- Sexual assault does not occur “by accident” – perpetrators premeditate their attacks by creating trust, isolating the victim, providing drugs or alcohol, or otherwise creating vulnerability (CCASA, 2012)
Most sexual assaults are not reported to the police
- Only about 33% of victim/survivors report their assault to police – it is the most underreported violent crime (National Crime Victimization Survey, 2008-2012)
Most perpetrators are not punished through the criminal justice system
- Approximately 2% of all reported sexual assault perpetrators will spend any time in prison (FBI Crime Reports, 2006-2010)
False rape accusations are uncommon
- Similar to other crimes, about 2 – 5% of sexual assault allegations are proven to be false (NSVRC, 2012)
Sexual Assault and Alcohol or Other Drugs
**Approximately half of all sexual assaults involve alcohol consumption on the part of the victim, the perpetrator, or both (NIAAA)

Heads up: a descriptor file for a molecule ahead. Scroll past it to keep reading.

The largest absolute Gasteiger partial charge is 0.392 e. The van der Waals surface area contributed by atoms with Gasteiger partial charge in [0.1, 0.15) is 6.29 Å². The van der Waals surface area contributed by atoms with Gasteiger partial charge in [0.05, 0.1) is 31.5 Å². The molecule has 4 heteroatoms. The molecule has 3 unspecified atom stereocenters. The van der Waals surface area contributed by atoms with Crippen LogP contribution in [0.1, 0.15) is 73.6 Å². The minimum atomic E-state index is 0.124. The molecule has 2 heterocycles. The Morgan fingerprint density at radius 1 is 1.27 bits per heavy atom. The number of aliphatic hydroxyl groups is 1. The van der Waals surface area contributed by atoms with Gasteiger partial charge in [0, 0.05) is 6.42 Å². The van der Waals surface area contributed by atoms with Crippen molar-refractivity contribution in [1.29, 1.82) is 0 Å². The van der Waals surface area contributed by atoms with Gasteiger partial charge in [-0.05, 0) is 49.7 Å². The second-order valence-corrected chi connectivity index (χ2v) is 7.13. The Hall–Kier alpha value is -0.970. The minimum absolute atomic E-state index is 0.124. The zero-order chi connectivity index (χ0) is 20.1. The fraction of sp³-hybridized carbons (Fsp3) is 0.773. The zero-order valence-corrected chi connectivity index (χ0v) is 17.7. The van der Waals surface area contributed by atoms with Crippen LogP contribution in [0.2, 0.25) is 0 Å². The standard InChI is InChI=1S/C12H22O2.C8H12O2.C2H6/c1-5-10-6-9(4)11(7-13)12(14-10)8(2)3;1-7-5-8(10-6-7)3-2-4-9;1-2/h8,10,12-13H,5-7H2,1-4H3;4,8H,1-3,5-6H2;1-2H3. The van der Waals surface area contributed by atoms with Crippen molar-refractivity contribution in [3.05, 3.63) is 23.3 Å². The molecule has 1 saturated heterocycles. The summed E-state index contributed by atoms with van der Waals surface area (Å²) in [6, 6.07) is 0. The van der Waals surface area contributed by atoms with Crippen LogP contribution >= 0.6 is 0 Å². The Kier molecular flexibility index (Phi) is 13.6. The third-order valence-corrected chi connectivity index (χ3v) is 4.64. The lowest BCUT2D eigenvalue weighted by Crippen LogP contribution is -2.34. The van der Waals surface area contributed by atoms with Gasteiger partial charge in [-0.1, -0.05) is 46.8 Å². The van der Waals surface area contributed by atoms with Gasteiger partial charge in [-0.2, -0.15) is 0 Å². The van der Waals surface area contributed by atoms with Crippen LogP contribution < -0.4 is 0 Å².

Perpetrators can use alcohol or other drugs to compromise an individual’s ability to consent to sexual activity. Using these substances makes it easier for a perpetrator to commit sexual assault.
- Reduces an individual’s ability to physically or verbally resist
- Affects memory – victim/survivors may not remember the assault or only remember pieces. Memories can resurface after time.
- Alcohol and other drugs are tools a perpetrator uses to commit sexual assault. They do not cause someone to be assaulted. The perpetrator is responsible.
- The victim/survivor is not responsible, even if they willingly consumed alcohol or other drugs.
- Prescription drugs like sleep aids, anxiety medication, muscle relaxers, and tranquilizers are common
- GHB, rohypnol (roofie), ecstasy/MDMA (molly), ketamine can be added to drinks without changing their color or flavor
- Some drugs can take effect very quickly, while others take more time. Be aware of sudden, unexpected changes to your body or mental state. Physiological effects can include:
- Difficulty breathing
- Feeling very drunk when you have consumed little or no alcohol